FireEye continues to chew on APT41, Double Dragon, the PLA spies who moonlight as crooks (or vice versa). In a report issued yesterday, the researchers describe the threat group's Messagetap malware. The tool monitors and collects SMS traffic from specific phone and IMSI numbers. It also watches for specified key words. Messagetap has been deployed in a Chinese government espionage campaign against high-value or high-payoff targets, including dissidents, journalists, and selected foreign officials. FireEye calls the approach a combined focus on "upstream data and targeted surveillance."
The attention NSO Group's Pegasus tool has attracted from WhatsApp and Citizen Lab has flushed some additional surveillance activity. Reuters reports that Pegasus has been used against government officials in several countries. The Israeli government denies any involvement.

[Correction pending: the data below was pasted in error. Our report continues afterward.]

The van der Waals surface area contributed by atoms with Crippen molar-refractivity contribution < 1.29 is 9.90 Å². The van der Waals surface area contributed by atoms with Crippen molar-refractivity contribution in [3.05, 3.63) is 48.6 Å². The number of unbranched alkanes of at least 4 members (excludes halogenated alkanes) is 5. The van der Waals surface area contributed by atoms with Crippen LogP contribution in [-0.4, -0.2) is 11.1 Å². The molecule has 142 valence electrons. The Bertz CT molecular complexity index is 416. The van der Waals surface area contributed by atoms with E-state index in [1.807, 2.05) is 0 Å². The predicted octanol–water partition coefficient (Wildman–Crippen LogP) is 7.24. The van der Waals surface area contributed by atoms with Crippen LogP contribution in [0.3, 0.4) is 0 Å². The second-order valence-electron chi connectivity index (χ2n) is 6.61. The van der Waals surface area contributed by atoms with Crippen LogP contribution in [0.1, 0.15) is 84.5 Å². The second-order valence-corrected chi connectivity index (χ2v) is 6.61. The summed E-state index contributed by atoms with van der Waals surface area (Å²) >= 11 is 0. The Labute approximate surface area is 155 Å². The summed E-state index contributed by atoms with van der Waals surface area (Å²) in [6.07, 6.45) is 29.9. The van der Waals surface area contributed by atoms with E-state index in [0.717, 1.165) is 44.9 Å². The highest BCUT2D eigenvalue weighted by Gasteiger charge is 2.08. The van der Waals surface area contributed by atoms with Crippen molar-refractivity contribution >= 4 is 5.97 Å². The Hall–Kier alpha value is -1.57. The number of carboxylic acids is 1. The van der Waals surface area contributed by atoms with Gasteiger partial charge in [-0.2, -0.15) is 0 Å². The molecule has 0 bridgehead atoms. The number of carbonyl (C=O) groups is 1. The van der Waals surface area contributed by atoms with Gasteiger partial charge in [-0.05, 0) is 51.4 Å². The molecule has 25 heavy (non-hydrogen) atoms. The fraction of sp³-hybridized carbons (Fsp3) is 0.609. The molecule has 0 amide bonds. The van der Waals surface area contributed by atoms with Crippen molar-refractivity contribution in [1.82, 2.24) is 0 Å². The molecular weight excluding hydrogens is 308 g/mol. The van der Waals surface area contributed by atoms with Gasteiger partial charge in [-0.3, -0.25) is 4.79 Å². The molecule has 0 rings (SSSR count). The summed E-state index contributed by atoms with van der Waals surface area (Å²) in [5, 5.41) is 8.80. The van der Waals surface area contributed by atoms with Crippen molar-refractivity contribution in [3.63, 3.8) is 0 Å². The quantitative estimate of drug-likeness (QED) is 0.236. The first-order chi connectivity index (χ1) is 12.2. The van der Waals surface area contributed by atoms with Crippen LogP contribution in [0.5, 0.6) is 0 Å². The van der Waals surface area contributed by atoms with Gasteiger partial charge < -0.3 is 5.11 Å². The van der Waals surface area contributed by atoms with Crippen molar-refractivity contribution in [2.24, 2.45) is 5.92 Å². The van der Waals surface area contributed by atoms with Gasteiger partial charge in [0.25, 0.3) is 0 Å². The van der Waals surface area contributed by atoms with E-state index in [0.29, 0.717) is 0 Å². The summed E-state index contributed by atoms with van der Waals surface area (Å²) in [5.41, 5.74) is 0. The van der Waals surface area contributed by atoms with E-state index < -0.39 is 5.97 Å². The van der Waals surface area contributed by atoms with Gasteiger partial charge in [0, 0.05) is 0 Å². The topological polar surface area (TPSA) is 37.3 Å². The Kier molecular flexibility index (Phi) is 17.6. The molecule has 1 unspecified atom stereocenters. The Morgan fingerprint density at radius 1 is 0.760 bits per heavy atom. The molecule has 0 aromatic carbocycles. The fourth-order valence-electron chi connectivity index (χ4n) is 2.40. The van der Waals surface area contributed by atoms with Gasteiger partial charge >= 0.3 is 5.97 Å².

Roskomnadzor, Russia's Internet authority, today began installing the tools necessary to disconnect the country's Internet from the global Web, should the government decide it needed to do that. The plans for an autarkic Web have been in place for some time. What the disconnection will mean in practice remains to be seen, as SC Magazine points out.
The US Department of Homeland Security's Cybersecurity and Infrastructure Security Agency (CISA) yesterday released details of the North Korean Trojan "Hoplight" (note: not "Hoplite") which opens a backdoor in affected machines.
Upstream Systems warns that the Android keyboard app, ai.type, is quietly making unauthorized purchases of premium digital content, racking up a cool $18 million in fraudulent charges.
Trend Micro notes a cresting wave of criminal cyberattacks on e-sports.